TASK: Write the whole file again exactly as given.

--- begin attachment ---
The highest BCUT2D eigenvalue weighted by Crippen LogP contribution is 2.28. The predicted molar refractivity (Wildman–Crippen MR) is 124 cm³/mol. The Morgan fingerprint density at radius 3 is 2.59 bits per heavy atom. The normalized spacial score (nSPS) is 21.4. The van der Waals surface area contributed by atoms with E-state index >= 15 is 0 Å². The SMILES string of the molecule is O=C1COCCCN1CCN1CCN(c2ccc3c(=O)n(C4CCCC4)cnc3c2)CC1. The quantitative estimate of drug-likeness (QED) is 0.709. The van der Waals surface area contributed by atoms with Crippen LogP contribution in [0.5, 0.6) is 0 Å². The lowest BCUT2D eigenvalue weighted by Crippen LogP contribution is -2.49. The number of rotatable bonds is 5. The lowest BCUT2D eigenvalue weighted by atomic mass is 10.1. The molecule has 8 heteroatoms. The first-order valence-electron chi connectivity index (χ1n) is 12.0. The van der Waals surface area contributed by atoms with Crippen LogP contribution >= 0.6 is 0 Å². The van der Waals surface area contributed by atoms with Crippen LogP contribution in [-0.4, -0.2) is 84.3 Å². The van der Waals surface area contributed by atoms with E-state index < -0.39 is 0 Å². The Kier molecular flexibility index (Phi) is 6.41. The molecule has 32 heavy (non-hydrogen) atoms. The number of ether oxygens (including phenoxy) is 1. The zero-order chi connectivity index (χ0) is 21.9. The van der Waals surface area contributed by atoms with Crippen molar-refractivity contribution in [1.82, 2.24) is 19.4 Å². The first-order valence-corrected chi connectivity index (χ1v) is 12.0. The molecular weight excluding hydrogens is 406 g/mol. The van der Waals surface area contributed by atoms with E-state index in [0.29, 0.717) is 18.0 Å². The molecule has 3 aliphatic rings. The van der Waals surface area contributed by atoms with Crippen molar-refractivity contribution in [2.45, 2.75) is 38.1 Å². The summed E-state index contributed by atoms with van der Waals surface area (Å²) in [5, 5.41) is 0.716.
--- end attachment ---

The highest BCUT2D eigenvalue weighted by Crippen LogP contribution is 2.28. The predicted molar refractivity (Wildman–Crippen MR) is 124 cm³/mol. The Morgan fingerprint density at radius 3 is 2.59 bits per heavy atom. The normalized spacial score (nSPS) is 21.4. The van der Waals surface area contributed by atoms with E-state index >= 15 is 0 Å². The SMILES string of the molecule is O=C1COCCCN1CCN1CCN(c2ccc3c(=O)n(C4CCCC4)cnc3c2)CC1. The quantitative estimate of drug-likeness (QED) is 0.709. The van der Waals surface area contributed by atoms with Crippen LogP contribution in [0.5, 0.6) is 0 Å². The lowest BCUT2D eigenvalue weighted by Crippen LogP contribution is -2.49. The number of rotatable bonds is 5. The lowest BCUT2D eigenvalue weighted by atomic mass is 10.1. The molecule has 8 heteroatoms. The first-order valence-electron chi connectivity index (χ1n) is 12.0. The van der Waals surface area contributed by atoms with Crippen LogP contribution >= 0.6 is 0 Å². The van der Waals surface area contributed by atoms with Crippen LogP contribution in [-0.4, -0.2) is 84.3 Å². The van der Waals surface area contributed by atoms with E-state index < -0.39 is 0 Å². The Kier molecular flexibility index (Phi) is 6.41. The molecule has 32 heavy (non-hydrogen) atoms. The number of ether oxygens (including phenoxy) is 1. The zero-order chi connectivity index (χ0) is 21.9. The van der Waals surface area contributed by atoms with Crippen molar-refractivity contribution in [1.82, 2.24) is 19.4 Å². The first-order valence-corrected chi connectivity index (χ1v) is 12.0. The molecular weight excluding hydrogens is 406 g/mol. The van der Waals surface area contributed by atoms with E-state index in [0.29, 0.717) is 18.0 Å². The molecule has 3 aliphatic rings. The van der Waals surface area contributed by atoms with Crippen molar-refractivity contribution in [2.45, 2.75) is 38.1 Å². The summed E-state index contributed by atoms with van der Waals surface area (Å²) in [5, 5.41) is 0.716.